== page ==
Through the 19th and early 20th centuries, tuberculosis — nicknamed the “white plague” — was taking so many lives, the attempt to find a cure helped lay the foundation for modern medicine. But before antibiotics, TB patients were sent to live in isolation in sanatoriums, where they received the best treatment known at the time: rest, nutrition, and fresh air.
In the U.S., many of these facilities were located out West, where there was ample sunshine and clean, dry air, which some doctors believed would dry the moisture from patients’ lungs. In fact, the tuberculosis sanatoriums that sprung up in the 1800s were what put some early towns in Colorado, Arizona and New Mexico on the map. However the largest municipal sanatorium in the country was located back East, run by the city of Chicago: the Chicago Municipal Tuberculosis Sanitarium.
“The San,” as it was known to those who lived and worked there, opened in 1915 on a 160-acre site in northwest Chicago. The complex included 32 buildings and 650 beds to provide long-term care for TB patients.
Because patients — called “lungers” in the early 1900s — were kept isolated from others for months or sometimes years, Chicago’s public sanitarium essentially functioned like mini-city. It offered not only a full range of medical services but also education, recreation, exercise, religious services, and job training — with a tunnel system connecting the main buildings on the grounds. The municipal sanitarium was even the first to have a maternity ward.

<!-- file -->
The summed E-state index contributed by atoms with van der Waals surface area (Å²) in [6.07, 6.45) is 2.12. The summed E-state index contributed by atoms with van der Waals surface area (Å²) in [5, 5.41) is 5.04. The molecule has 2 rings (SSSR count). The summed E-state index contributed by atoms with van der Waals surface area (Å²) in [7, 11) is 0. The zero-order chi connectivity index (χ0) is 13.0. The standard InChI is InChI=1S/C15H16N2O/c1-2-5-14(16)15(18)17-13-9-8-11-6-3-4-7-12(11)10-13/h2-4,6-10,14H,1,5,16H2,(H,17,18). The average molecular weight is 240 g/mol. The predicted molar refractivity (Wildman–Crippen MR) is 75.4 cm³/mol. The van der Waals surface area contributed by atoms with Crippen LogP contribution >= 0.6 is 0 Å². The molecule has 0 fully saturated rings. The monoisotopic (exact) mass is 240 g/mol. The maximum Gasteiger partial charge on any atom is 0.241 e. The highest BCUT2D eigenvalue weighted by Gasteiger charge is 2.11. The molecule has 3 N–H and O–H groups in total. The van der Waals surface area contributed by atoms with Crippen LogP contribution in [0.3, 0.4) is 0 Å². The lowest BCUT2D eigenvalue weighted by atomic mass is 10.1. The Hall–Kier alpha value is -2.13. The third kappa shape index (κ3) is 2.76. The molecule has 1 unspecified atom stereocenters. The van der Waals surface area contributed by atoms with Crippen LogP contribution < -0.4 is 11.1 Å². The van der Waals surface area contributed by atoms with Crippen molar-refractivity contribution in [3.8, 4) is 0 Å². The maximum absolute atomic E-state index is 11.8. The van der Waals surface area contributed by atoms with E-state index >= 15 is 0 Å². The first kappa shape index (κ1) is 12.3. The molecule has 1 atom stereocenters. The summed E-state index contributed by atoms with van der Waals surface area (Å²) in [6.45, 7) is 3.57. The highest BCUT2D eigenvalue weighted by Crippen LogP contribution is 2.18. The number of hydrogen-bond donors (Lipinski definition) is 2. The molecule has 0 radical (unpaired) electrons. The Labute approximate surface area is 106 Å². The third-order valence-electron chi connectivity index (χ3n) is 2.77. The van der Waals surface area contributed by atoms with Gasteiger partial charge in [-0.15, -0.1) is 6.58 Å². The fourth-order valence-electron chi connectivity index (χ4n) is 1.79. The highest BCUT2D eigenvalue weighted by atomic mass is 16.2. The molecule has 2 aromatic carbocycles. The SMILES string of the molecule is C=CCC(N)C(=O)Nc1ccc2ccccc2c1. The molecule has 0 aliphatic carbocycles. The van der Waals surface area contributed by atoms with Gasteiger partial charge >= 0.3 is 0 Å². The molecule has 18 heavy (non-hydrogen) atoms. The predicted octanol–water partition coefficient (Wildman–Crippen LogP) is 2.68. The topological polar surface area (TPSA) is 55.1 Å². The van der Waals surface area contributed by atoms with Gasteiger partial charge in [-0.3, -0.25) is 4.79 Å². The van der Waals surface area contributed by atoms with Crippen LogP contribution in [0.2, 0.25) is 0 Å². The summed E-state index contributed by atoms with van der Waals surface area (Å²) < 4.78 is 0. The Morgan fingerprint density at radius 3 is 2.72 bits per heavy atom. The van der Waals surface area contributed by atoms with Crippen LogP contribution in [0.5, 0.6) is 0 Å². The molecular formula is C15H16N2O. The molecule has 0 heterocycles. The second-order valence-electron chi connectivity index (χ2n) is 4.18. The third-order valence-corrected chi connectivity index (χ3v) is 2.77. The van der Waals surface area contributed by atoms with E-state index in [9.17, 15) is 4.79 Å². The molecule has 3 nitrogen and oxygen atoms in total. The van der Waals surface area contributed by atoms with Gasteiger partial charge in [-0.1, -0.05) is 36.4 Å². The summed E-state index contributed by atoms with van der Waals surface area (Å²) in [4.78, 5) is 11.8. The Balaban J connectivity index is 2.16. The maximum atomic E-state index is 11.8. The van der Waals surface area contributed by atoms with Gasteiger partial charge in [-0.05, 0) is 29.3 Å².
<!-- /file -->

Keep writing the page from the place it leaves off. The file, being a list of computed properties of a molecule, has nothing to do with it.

On her blog, local historian Frances Archer includes a description of the San given by a patient in the 1940s. In a letter, the patient writes, “On the whole the Sanitarium life wasn’t so bad. We used to play chess, checkers, rummy, poker, or pinochle. Also there were some fairly good looking women patients out there. There was a rule against visiting them. That was a silly rule. I learned how to play chess at the sanitarium. You can find a place like that only in this country.”
By the late 1960s, new effective drugs and vaccines to treat TB came on the market, and were so successful, tuberculosis institutions began closing their doors several years later. The Municipal Tuberculosis Sanitarium closed down in 1974.
The city wanted to turn the old sanitarium into shopping and apartments, but neighborhood locals fought City Hall — and won. The site was redeveloped as North Park Village, with much of the grounds and buildings preserved and repurposed. Today, the public center includes a public park, senior citizen housing and a 46-acre nature preserve and educational center, an oasis within the bustling city.